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Achievement unlocked: 100 petabytes of data

Experiments at the Large Hadron Collider reached a milestone in data collection just before the accelerator’s last collisions for the next two years.

Photo of 100 petabytes
Photo by CERN

A collective library of every written word, in every language, would contain about 50 petabytes of data. Today, just before the Large Hadron Collider smashed its last proton beams in advance of a two-year shutdown, scientists there announced their experiments had recorded double that amount.

The accelerator, located on the border of Switzerland and France, sends two beams of protons in opposite directions around a 17-mile ring, bringing them into collision at four points. Six detectors—two multipurpose and four optimized to monitor specific phenomena—collect data from what happens in these collisions.

When parts of the proton beams collide, their energy shifts momentarily into mass, forming short-lived particles that pass through or decay within the detectors, leaving signatures of their presence. Scientists design computer programs tailored to pick the most interesting collisions from among the noise. Out of the 600 million collisions produced by the LHC every second, only a few prove interesting enough to keep.

A copy of the data from those interesting collisions is recorded and kept at CERN. Another copy of the data is split between participating laboratories and universities, who provide the computing power necessary for scientists and students to analyze pieces of the data.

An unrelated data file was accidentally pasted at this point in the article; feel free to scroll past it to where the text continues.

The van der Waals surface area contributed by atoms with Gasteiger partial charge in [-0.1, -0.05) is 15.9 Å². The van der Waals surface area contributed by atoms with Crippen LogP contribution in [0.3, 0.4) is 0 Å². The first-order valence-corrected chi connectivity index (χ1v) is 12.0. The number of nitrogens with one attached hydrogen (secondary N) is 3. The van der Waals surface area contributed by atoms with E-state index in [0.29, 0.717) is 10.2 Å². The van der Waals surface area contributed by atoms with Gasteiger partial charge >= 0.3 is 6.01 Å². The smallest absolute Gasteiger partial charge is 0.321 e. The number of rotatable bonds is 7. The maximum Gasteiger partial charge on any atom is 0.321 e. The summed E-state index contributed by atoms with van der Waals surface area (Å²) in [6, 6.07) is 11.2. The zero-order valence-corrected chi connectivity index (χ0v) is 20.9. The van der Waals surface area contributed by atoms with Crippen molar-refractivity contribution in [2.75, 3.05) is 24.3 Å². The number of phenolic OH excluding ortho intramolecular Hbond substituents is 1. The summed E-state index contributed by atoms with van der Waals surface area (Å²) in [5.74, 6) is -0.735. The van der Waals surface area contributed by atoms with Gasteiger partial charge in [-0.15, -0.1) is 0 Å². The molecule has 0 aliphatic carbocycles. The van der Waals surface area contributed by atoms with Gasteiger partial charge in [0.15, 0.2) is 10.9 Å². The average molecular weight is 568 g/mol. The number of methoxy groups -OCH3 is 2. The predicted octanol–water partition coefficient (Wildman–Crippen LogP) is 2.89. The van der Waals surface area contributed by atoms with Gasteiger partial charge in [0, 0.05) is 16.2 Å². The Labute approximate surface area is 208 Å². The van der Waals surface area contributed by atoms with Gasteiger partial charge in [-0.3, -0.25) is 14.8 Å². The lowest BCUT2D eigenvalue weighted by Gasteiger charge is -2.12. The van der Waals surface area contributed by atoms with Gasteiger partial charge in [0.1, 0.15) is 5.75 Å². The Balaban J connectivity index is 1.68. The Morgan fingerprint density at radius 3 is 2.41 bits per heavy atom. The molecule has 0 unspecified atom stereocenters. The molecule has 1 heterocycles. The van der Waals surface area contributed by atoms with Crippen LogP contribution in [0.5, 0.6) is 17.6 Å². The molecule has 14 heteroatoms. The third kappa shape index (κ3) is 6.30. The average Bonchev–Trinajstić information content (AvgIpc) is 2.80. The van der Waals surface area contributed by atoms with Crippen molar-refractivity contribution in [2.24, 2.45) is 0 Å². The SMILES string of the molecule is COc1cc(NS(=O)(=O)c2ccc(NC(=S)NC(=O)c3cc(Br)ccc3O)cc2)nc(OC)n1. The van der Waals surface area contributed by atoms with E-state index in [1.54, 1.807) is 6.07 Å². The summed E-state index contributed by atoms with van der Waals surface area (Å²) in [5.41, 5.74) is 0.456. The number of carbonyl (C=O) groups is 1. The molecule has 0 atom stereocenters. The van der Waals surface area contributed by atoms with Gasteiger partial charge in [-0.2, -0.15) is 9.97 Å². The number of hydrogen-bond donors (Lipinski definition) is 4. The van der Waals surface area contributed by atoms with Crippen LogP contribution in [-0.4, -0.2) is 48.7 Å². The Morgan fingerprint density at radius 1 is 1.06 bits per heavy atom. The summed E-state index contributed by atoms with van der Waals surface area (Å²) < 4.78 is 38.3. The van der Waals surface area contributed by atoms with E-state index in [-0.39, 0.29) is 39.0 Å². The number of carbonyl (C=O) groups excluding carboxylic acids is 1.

“Every experiment has at least two copies of the data they decide to keep,” says Alberto Pace, the leader of CERN’s data management group. The first copy is recorded to tape at CERN; a second is recorded at remote sites outside the laboratory.

Since the LHC’s first collisions in November 2009, the rate of data that it has produced and that its experiments have recorded has accelerated exponentially. Initially, each experiment was able to send about one gigabyte of data per second to be recorded. That’s about 1000 mp3s every single second. Now, they can send about six gigabytes per second. And they have plans to go even further.

“We’ll improve the system during the long shutdown,” Pace says. “We want to make sure that, if the experiments need a higher data transfer rate, it’ll be possible.”

The beam will continue to run with no collisions until Feb. 16, when the LHC will power off for a two-year shutdown for repairs to prepare it to reach higher energies. During that time, the LHC will go through renovations and maintenance work that will gradually cover the entire circumference of the machine.

But those 100 petabytes of LHC data will give scientists not working on the shutdown plenty to do while they wait for more data. “It’s no problem filling two years,” says Steven Goldfarb, a physicist on the ATLAS experiment. “By the time it’s over, we’ll be wishing we had one more month.”

Note: This article has been corrected to state that LHC experiments store back-up copies of their data at remote locations, not on the CERN site.